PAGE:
The world’s second largest ticket seller, Eventim EVD, +1.84%, is withholding millions of euros of ‘processing fees’ from fans seeking refunds for events canceled due to the coronavirus.
The German-listed company sells tickets to concerts from the Red Hot Chili Peppers to Iron Maiden. Based on several refunds, reviewed by MarketWatch, for events in the U.K. in the coming months, Eventim would keep between 12%-14% of the price paid by consumers.
The company, which made €481 million ($525 million) revenue from ticket sales last year, stands to keep millions over the next few months despite the cancellation or postponement of 155,000 events, based on its terms and conditions for ticket sales.
Ticket holders will lose out as the company says its ‘processing and service’ fees are nonrefundable, leading to accusations on social media that the company is profiteering from the crisis.
Eventim confirmed customer refunds only included the face value of the ticket and not fees paid. It declined to comment when asked how much money it would retain from canceled events.
A spokesman for Eventim said: “If the respective organizer has canceled the event and has commissioned us to reverse the ticket costs, we will immediately refund the ticket costs to the customer. The fees are for services already provided, such as shipping, packing, administration.”
For one show at the Eventim Apollo theater, which seats 3,500, a customer was refunded £11 less than they paid for each ticket, meaning Eventim could keep tens of thousands of pounds for an event which won’t happen.
LiveNation LYV, +2.28% owned Ticketmaster, the biggest event ticketing company in the world, is offering full refunds to ticket holders for events canceled by coronavirus, including service fees, a spokesperson confirmed.
Reg Walker, a ticket security expert at ticketing investigator Iridium Consultancy, told MarketWatch that companies are effectively penalizing customers by charging them for events they cannot go to. “I would encourage anyone who has been a victim of this to contact Trading Standard, and potentially the Competition and Markets Authority,” he said.
“The government’s doing its bit to support people through furlough, even landlords are giving rent free periods to businesses that are struggling and it’s absolutely right that the private sector steps up to the plate and does the same thing,” he said.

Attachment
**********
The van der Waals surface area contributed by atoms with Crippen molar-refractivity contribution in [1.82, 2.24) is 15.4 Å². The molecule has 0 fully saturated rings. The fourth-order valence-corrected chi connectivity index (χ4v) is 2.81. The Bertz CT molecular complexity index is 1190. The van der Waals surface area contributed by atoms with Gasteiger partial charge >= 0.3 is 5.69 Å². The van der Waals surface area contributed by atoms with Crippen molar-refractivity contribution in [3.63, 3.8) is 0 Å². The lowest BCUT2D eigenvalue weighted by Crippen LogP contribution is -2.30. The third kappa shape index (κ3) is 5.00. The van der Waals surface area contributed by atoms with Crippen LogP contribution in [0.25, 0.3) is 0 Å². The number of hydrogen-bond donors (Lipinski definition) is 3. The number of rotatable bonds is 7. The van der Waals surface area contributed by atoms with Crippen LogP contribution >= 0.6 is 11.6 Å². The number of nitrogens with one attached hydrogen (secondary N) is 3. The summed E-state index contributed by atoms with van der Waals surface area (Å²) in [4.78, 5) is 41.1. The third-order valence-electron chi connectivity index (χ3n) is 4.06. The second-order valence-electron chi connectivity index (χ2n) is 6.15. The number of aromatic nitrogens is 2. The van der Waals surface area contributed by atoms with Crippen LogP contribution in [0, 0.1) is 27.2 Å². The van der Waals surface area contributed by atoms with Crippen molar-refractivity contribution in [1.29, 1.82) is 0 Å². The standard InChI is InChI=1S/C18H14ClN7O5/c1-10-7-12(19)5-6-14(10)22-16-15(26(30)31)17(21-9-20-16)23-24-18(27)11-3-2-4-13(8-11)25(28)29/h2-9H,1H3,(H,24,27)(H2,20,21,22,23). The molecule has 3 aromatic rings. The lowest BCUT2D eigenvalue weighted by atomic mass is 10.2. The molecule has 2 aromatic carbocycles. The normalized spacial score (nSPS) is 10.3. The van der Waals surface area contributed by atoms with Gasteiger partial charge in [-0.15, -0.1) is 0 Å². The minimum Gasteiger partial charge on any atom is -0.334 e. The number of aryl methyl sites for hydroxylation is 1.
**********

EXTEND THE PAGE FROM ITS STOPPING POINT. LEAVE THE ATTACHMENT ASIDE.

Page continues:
Walker said he believes companies withholding full refunds will face backlash from customers when they start buying tickets again.
The Ticket Factory is another of Eventim’s competitors offering full refunds. It said: “Ticket buyers are entitled to a full refund minus any postage costs where the tickets have already been posted.”
Eventim made €291.5 million in gross profits from its ticketing division last year, a margin of over 60%.
Steve Lee, president of Fair Ticketing Alliance, a ticket resale campaign group, told MarketWatch: “Nobody really reads the terms do they, until they get something that happens like what’s happening right now?”
He believes falling back on the often unread terms and conditions is unfair and many other ticket sellers are refunding customers the full amount paid. “Some booking fees can be up to 20%,” he said.
Thousands of events around the world have been canceled as social distancing rules prohibit large gatherings. Eventim’s terms and conditions read: “If an event is postponed or canceled, you are entitled to a refund. This refund is for the face value of the tickets only and does not include the fees paid.”
The German government is expected to announce legislation to allow refunds to be made as vouchers. The Eventim spokesman said in this case the full amount paid for the ticket, including service fees, would be reflected in the voucher, customers would have until the end of 2021 to use the voucher, at which point they would be entitled to a full refund.
It is not the first time Eventim has been criticized over its ticketing fees. In 2018 the firm was charging €2.50 for people printing tickets at home, which a District Court in Bremen deemed unlawful. Eventim said at the time: “The ticket bookings addressed in the judgment account for only about five percent of the orders processed via Eventim.”
“I hope they do the right thing this time,” Walker said.